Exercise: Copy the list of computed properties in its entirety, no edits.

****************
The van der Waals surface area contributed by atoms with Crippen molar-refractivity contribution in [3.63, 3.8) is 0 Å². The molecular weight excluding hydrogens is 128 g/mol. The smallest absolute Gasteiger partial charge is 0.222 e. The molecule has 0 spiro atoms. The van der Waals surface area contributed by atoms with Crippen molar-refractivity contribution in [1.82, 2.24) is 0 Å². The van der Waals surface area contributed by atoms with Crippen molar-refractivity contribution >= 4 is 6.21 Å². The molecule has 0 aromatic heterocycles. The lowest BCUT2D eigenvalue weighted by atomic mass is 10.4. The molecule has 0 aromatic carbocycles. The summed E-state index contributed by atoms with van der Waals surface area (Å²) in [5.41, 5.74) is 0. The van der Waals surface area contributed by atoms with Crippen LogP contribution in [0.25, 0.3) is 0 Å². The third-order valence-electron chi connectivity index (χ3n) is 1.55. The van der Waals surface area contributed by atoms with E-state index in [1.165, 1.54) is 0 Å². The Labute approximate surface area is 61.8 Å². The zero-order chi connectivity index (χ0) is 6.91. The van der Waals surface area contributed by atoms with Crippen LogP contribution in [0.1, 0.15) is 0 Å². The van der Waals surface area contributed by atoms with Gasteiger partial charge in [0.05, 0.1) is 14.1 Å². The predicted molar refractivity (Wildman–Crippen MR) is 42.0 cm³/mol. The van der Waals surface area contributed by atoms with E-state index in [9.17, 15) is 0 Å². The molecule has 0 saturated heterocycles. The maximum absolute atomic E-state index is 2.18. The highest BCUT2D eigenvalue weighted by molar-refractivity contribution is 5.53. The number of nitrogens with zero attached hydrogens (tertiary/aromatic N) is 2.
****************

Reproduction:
The van der Waals surface area contributed by atoms with Crippen molar-refractivity contribution in [3.63, 3.8) is 0 Å². The molecular weight excluding hydrogens is 128 g/mol. The smallest absolute Gasteiger partial charge is 0.222 e. The molecule has 0 spiro atoms. The van der Waals surface area contributed by atoms with Crippen molar-refractivity contribution in [1.82, 2.24) is 0 Å². The van der Waals surface area contributed by atoms with Crippen molar-refractivity contribution >= 4 is 6.21 Å². The molecule has 0 aromatic heterocycles. The lowest BCUT2D eigenvalue weighted by atomic mass is 10.4. The molecule has 0 aromatic carbocycles. The summed E-state index contributed by atoms with van der Waals surface area (Å²) in [5.41, 5.74) is 0. The van der Waals surface area contributed by atoms with Crippen LogP contribution in [0.25, 0.3) is 0 Å². The third-order valence-electron chi connectivity index (χ3n) is 1.55. The van der Waals surface area contributed by atoms with E-state index in [1.165, 1.54) is 0 Å². The Labute approximate surface area is 61.8 Å². The zero-order chi connectivity index (χ0) is 6.91. The van der Waals surface area contributed by atoms with Crippen LogP contribution in [0.1, 0.15) is 0 Å². The van der Waals surface area contributed by atoms with Gasteiger partial charge in [0.05, 0.1) is 14.1 Å². The predicted molar refractivity (Wildman–Crippen MR) is 42.0 cm³/mol. The van der Waals surface area contributed by atoms with E-state index in [9.17, 15) is 0 Å². The molecule has 0 saturated heterocycles. The maximum absolute atomic E-state index is 2.18. The highest BCUT2D eigenvalue weighted by molar-refractivity contribution is 5.53. The number of nitrogens with zero attached hydrogens (tertiary/aromatic N) is 2.